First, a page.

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Parallel Compression in Logic (In 2 Minutes)

Parallel compression is a music production technique used to achieve a fuller, punchier sound without losing the dynamics of the original audio signal. In order to achieve this, a copy of the signal is compressed heavily while the original remains dry. This compressed version is then blended with the original uncompressed signal.

Although the engineers in New York apparently used to often scoop out some of the mid-range frequencies, parallel compression and compression are now utilized interchangeably.

Regardless, this method is employed on many albums and offers a number of advantages above, merely utilizing the wet and dry knobs in your preferred software compressor. 

Contents

How To Set Up Parallel Compression in Logic

However, there are four important elements within parallel compression, which need to be accurate if you want to nail this trick.

4 Elements Of Parallel Compression:

1. Bus Routing:

Routing the original signal properly is key to achieving the desired results. We want to route signals in a way that gives us maximum control while giving us the flexibility to make changes later in the project.

2. Volume Independence:

Routing the audio for parallel compression before it enters the volume fader allows you to achieve volume independence, which is key in parallel compression.

Though the original track’s signal is used by the compressed track, you wanna make sure that you have independent fader controls for both channels.

This way, you can use the original track for volume automation and add other effects too, without your parallel compressed track tagging along all the time.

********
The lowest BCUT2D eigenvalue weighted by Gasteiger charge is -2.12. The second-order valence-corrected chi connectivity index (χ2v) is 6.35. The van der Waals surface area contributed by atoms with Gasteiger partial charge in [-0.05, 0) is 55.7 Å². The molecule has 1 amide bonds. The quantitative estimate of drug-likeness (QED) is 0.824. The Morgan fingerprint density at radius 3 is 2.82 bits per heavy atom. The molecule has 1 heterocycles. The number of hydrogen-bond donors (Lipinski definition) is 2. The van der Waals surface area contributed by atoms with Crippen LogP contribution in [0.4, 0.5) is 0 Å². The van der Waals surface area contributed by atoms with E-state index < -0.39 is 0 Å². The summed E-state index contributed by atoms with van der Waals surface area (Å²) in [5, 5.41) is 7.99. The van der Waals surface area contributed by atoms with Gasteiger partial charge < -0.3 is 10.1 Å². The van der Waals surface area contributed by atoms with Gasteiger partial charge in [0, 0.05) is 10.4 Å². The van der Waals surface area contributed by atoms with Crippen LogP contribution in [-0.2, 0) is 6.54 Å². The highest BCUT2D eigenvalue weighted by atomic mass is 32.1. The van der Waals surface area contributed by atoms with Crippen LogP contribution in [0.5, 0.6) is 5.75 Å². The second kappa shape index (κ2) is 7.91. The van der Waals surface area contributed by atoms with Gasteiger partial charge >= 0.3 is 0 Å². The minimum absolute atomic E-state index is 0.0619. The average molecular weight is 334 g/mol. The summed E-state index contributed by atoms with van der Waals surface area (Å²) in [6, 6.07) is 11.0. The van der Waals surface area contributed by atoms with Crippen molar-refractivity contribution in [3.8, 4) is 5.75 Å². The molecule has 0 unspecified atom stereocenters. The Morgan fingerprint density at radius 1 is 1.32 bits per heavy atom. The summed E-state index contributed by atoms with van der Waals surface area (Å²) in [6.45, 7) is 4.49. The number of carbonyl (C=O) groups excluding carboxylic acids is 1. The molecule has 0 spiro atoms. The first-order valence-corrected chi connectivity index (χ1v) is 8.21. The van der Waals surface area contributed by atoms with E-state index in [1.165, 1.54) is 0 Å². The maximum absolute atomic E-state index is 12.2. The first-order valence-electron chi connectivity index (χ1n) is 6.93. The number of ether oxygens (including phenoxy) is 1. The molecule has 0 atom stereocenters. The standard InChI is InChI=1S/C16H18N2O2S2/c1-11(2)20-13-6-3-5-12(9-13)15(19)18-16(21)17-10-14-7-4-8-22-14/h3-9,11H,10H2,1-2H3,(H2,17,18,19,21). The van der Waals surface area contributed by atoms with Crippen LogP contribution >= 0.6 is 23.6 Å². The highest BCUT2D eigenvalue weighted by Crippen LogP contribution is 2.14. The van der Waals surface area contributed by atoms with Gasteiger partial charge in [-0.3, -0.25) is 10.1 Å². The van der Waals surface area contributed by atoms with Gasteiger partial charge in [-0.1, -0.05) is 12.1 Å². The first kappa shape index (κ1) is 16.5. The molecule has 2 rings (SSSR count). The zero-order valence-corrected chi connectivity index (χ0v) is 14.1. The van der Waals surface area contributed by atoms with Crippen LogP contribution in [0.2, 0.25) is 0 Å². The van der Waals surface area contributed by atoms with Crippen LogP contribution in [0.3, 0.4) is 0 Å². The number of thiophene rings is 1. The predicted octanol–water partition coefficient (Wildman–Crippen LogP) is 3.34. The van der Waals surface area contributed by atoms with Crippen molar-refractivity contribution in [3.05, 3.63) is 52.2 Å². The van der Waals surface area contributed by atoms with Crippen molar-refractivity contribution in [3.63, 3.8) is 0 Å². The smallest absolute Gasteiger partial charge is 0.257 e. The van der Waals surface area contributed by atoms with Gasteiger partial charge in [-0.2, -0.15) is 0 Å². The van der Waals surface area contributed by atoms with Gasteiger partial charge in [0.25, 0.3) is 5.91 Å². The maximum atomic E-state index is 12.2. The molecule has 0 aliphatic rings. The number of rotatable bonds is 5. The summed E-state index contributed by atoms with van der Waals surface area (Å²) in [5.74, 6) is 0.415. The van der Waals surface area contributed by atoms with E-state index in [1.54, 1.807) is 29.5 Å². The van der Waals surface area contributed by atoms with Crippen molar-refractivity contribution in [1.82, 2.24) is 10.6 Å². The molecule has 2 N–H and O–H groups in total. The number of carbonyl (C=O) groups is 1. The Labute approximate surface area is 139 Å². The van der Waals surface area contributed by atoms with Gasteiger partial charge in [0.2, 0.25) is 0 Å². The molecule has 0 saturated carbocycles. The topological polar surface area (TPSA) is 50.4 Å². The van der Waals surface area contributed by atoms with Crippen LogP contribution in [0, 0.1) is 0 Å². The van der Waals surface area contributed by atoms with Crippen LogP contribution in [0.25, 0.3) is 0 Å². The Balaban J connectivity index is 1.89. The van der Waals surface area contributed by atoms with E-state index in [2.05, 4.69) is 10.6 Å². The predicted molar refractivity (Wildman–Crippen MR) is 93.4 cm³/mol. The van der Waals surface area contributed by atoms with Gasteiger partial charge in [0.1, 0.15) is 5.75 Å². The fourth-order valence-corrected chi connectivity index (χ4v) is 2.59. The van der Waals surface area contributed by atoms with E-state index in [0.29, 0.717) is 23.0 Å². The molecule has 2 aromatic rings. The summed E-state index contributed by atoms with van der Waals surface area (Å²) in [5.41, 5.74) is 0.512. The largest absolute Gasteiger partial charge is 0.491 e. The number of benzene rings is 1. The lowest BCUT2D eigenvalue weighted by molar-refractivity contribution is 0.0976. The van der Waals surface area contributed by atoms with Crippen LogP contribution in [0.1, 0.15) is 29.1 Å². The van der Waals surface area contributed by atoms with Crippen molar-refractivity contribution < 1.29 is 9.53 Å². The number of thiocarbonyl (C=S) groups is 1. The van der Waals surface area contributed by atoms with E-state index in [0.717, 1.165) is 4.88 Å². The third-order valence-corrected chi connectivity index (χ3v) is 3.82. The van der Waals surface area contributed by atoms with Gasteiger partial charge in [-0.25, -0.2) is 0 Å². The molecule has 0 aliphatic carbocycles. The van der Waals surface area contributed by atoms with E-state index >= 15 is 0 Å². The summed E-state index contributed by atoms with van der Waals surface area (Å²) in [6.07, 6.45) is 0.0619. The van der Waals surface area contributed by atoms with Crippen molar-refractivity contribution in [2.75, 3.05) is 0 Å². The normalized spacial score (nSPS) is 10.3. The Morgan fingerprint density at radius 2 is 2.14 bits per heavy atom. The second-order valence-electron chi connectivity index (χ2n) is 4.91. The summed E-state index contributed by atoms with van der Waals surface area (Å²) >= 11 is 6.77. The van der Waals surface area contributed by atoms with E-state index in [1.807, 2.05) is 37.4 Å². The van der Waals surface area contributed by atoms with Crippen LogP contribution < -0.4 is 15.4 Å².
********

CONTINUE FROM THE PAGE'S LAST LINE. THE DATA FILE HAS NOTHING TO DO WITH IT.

3. Compressor Threshold:

Remember, it’s only called parallel compression if the original signal consistently crosses the threshold of your compressor plugin. If certain sections of the song don’t cross the threshold, it’s going to seriously affect the tonal balance of the track.

With an inaccurate threshold, some parts might receive the character of your compressor, while some might just pass through undetected. This is worse as they’ll be adding unnecessary additional uncompressed decibels (volume), which can ruin your mix.

4. Dry/Wet Consistency:

If you’ve successfully executed the routing for volume independence and set your threshold well, you should be getting a consistent ratio between your compressed and uncompressed signals, which is the goal of parallel compression.

A step-by-step guide to setting up parallel compression in Logic Pro X:

Here’s a step-by-step guide to setting up parallel compression in Logic Pro X:

Step 1: Create Your Tracks

1. Select the track that you want to apply parallel compression to in your Logic Pro X project. 

Parallel Compression in Logic

2. Re-name it as “Dry Vocals”

3. Look for the “Send” button above the pan knob and click on the drop-down menu.